Civil War Veterans- Confederate and Union

WARNING:  This post contains information about men who fought in the Civil War for both Confederate and Union armies.  Some readers may be uncomfortable with the content. My children inherited genes from both Confederate and Union soldiers.  This post shares the stories of their great-great-great grandfathers:   James T.L. Powell, a soldier in the Confederacy, and Jeremiah Tucker, a Union soldier.
home soldiers.jpg

Display in our living room.  Civil War soldiers were cross-stitched by my sister from a pattern issued during Civil War Centennial, ca. 1961.

James Thomas Lafayette Powell

James T.L. Powell is my husband’s paternal great-great- grandfather.  James T. L. Powell was born on May 13, 1835[1], in Georgia, probably Calhoun County, tentatively identified as the child of Hilliard Powell and Laney Faircloth.[2]  James married Deborah A. C. Daniel on June 28, 1857,in Sumter County, Georgia. [3] By 1860, James, school teacher, and Deborah moved to Calhoun County, Georgia, apparently with no children. [4]

James T.L. Powell enlisted in the Confederate States Army on March 4, 1861, in Morgan, Georgia and served as a private in Company C, 25th Regiment, Georgia Militia. By 1864, he achieved the rank of  2nd lieutenant.    At the Battle of Nashville on December 15 – 16, 1864, captured Confederate soldiers included Lieutenant Powell.  [5]  Transported first to the nearest military camp at Louisville, Kentucky,  James’  journey north continued four days later, on December 20, 1864, to a final destination of Johnson’s Island, near Sandusky, Ohio.  The  500-mile  journey from Nashville to Johnson’s Island probably consisted of travel by both train and on foot.

Powell_civil war records_draft3.jpg

Three of 18 records found in James T L Powell’s Civil War records files

The Prisoner of War Depot at Johnson’s Island consisted of 40 acres and held prisoners from April, 1862 to September, 1865. [6]  Less well known than the infamous Andersonville Prison in Sumter county, Georgia, conditions at over-crowded Johnson’s Island were  similarly desperate.  Ill-clad Confederate prisoners of war also suffered because of not being used to northern winters.[7]  Arriving in December, James shared the same raw conditions as other prisoners.

‘Discharged or paroled’  from Johnson’s Island on June 17, 1865, [8]  James made his way back home to Georgia and reunited with his wife, Deborah, in Calhoun County, Georgia.  The 900-mile trip home coiled through Ohio, Kentucky and Tennessee.    James and Deborah had three children:  Alonzo ‘Alvey’, born about 1866 in Georgia ; James M. born about 1868 in Georgia, and Peter, born about 1871 in Texas. [9] Deborah probably died in Texas.

On April 22, 1877, James married  Catherine Brown, 17-year-old  daughter of R.L. Brown and Marguerite Puckett  in Cherokee County, Texas.[10]  They had three children:  Katherine Deborah , born August 15, 1879, in Cherokee County, Texas ; William B. , born February 19, 1882 in Texas and Jessie , born January, 1889 in Cherokee County, Texas. [11] The younger Katherine and her husband, James Walter Ellerbee, are my husband’s paternal great –grandparents.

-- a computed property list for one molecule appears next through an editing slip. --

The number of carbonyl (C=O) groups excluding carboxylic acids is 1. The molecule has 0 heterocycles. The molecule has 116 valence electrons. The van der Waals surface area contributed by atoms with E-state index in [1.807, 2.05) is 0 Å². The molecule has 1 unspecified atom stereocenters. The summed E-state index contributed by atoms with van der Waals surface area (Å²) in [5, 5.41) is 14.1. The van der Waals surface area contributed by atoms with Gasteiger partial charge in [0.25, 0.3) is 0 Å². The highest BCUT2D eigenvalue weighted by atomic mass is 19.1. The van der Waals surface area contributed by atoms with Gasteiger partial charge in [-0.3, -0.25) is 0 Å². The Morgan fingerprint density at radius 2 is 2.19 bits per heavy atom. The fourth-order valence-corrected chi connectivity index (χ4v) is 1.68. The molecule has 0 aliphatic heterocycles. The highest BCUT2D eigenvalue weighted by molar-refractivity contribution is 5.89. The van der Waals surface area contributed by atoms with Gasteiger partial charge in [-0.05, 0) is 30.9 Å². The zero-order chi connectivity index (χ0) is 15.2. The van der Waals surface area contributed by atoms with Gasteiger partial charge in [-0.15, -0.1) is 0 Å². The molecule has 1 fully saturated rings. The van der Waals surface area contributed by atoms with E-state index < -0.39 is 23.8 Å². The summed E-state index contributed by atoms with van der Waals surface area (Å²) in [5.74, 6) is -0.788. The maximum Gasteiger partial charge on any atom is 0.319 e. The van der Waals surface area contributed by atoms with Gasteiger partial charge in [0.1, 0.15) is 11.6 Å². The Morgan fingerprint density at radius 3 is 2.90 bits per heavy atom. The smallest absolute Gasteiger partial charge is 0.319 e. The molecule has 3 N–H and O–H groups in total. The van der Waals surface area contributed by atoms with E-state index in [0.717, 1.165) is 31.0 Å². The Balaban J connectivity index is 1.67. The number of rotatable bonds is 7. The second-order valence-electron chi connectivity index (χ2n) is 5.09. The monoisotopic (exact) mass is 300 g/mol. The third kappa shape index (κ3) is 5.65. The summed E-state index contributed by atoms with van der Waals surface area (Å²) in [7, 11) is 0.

James T. L. Powell died on September 27, 1890, and is buried in DeSoto Parish, Louisiana. [12]

James TL Powell gravestone.jpg

Find A Grave Memorial ID #67392240.  Photo by Jerry Bohnett, taken ca 2011.

He may have been visiting his children when he died.   His widow married Elias Barker on September 1, 1892, in Cherokee County, Texas.  Mr. Barker died on August 20, 1900, leaving Catherine again a widow.  Catherine Brown Powell Barker died on March 8, 1944, in Port Arthur, Jefferson county, Texas. [13]

See also:  Johnson’s Island Civil War Military Prison,  Friends and Descendants of Johnson’s Civil War Prison:     https://johnsonsisland.heidelberg.edu/index.html

Jeremiah Tucker

Jeremiah Tucker is my maternal great-great grandfather.  Jeremiah Tucker was born on September 23, 1839 in New York, child of Thomas W. Tucker and Lavinia Clearwater.[14]   Jeremiah married two times, possibly three – to Margaret, surname either Irwin or Collins, and Allie Traver.  (See Blog posted on April 24, 2017, for some information about Margaret and Allie; report pending).

Jeremiah served as a private in the 56th New York Infantry Regiment, Company I. [15] His unit defended Washington, D.C., then fought in battles at Yorktown and Williamsburg, Virginia.  In July, 1863, they reinforced the black soldiers of the 54th Massachusetts Volunteer Infantry at the Fort Wagner, [South Carolina] siege, memorialized in the film, Glory. [16]  From there, the 56th New York continued south to Charleston, South Carolina, where the men mustered out. [17]  During the war, Jeremiah reportedly lost vision in one eye.

Jeremiah_Tucker_civil war records1

Partial service record for Jeremiah Tucker

After discharge, Jeremiah returned to his home in Greene County, New York,  where he married a woman named Margaret in 1867.[18] Together, they raised five children:  William Frederick, born 1868; Millie, born 1870; Augusta, born 1872; Mary E., born 1874; and Thomas George, born 1877.  Their oldest son, William Frederick Tucker, and his wife, Bertha Traver, are my maternal great-grandparents.  Another child, Lavinia, born in 1862 and recorded as ‘daughter’, resided with Jeremiah and Margaret as late as 1880. [19]